To illustrate the reasons for his veto, Clinton signed the veto at an awards ceremony for 98 schools that have been cited in a 2-year-old federal Drug Free Schools program. The program, aimed at eliminating drugs through education, counseling and increased physical security, would have its $482 million in 1995 funding cut in half under the GOP proposal.

Clinton objected to cuts in these categories: $619 million for education and training, $500 million for environmental protection, $230 million for housing and veterans' programs, $20 million for nutritional programs, $31 million for crime prevention and $14 million in spending for banks for poorer communities.

But Republicans sharply disputed his claims that the bill was shot through with pork. They pointed to spending that they had restored to meet Clinton's conditions, including money for AIDS research, breast cancer screening, childhood immunization, aid to Jordan, and Head Start preschool programs.

"After we had done our part, you dropped the ball, instead opting to make a political statement," Senate Majority Leader Bob Dole (R-Kan.) and House Speaker Newt Gingrich (R-Ga.) said in a joint statement.

"If he wants to run for reelection, he ought to run in favor of a balanced budget," Gingrich said.

Still, some aides predicted that the denunciations would rapidly give way to negotiation.

"There wasn't a holy crusade on this from either side," said one senior Democratic aide. "They should be able to come together on an agreement and get it done fairly quickly."

House Appropriations Committee Chairman Robert L. Livingston (R-La.) said that Clinton may be able to claim political points from the bill that results. "He may be able to say he met Goliath and won, stared down the Congress," he said.

One Senate aide said that the veto had served to "buck up the Democrats, to show them that Clinton would, in fact, do this." He said it allowed Clinton to compare his spending priorities to the Republicans in a way that could build political support.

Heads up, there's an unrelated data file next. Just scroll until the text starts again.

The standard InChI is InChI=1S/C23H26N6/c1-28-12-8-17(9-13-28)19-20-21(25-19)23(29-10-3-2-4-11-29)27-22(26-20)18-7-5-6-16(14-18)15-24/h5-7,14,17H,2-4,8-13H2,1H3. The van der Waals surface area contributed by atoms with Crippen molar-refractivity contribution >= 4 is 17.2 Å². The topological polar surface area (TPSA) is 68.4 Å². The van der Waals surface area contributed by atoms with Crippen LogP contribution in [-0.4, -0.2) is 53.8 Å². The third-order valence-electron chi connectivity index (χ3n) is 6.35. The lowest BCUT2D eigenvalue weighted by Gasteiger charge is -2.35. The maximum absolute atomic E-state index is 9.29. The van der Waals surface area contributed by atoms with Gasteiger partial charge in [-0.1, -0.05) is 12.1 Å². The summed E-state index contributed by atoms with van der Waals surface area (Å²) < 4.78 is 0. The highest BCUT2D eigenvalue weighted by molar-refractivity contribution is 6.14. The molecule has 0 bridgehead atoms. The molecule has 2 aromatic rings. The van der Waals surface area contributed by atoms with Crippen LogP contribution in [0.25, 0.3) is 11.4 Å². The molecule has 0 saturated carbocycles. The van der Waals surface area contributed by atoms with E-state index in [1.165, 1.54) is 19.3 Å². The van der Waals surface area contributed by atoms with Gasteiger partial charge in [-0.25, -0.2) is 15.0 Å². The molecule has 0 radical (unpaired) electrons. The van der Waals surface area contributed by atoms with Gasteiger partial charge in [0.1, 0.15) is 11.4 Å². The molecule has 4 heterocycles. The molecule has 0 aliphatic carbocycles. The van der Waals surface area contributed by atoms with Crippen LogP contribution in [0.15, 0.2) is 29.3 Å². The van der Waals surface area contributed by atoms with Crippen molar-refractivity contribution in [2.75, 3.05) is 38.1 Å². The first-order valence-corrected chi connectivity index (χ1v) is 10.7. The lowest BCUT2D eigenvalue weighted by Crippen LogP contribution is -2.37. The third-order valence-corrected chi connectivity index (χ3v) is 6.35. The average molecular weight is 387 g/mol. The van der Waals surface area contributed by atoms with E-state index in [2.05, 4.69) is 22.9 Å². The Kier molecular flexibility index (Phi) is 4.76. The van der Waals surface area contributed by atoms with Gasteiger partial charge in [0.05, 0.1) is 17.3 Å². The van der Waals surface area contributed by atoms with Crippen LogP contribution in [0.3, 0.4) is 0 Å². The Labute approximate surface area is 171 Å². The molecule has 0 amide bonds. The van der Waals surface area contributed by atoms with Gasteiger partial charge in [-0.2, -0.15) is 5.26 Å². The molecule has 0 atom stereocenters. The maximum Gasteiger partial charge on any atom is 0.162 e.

(BEGIN TEXT OF INFOBOX / INFOGRAPHIC)

On the Cutting Board

Highlights of legislation containing $16.4 billion in cuts from existing programs that was vetoed by President Clinton on Wednesday. Figures are in millions of dollars.

HOUSING Public housing, 5,031 Rental assistance, 1,177 ***

EDUCATION Goals 2000 education reform, 92 School-to-work job counseling, 12 Education for disadvantaged, 75 Remove drugs from schools, 236 Vocational and adult education, 91 Student financial aid, 85 Higher education, 58 ***

LABOR Youth job training, 272 Summer youth jobs, 872 ***

HEALTH AND HUMAN SERVICES National Institutes of Health, 70 Home heating aid, 319 Job opportunities and basic skills, 330 ***

TRANSPORTATION Airport and airway improvements, 2,094 Mass transit capital grants, 34 Magnetic levitation transit system, 250 ***

FOREIGN AID Aid for former Soviet states, 25 Development assistance, 41 Economic support, 25 ***

OTHER PROGRAMS National Service Program, 210 Corporation for Public Broadcasting, 92 National Endowment for the Arts, 5 National Endowment for the Humanities, 5 Food for women, infants, children, 20 Environmental Protection Agency, 1,510 NASA, 138 National Science Foundation, 132 Veterans medical care-construction, 81 New federal buildings, 580 National Park Service, 42 National biological survey, 15 Congressional operations, 16 ***

EXTRA SPENDING FOR

Anti-terrorism: In the aftermath of the Oklahoma City bombing, President Clinton sought $142 million. House-Senate bargainers approved about $240 million. That includes $35 million for the Bureau of Alcohol, Tobacco and Firearms and $67 million to demolish the Murrah Federal Office Building and replace it.

Natural disasters: Clinton sought $6.7 billion of aid for California and other states suffering from recent emergencies. The bill provided the $6.7 billion.

Debt relief for Jordan: Clinton sought to relieve Jordan of $275 million worth of debt owed to the United States, and the bill provided that money.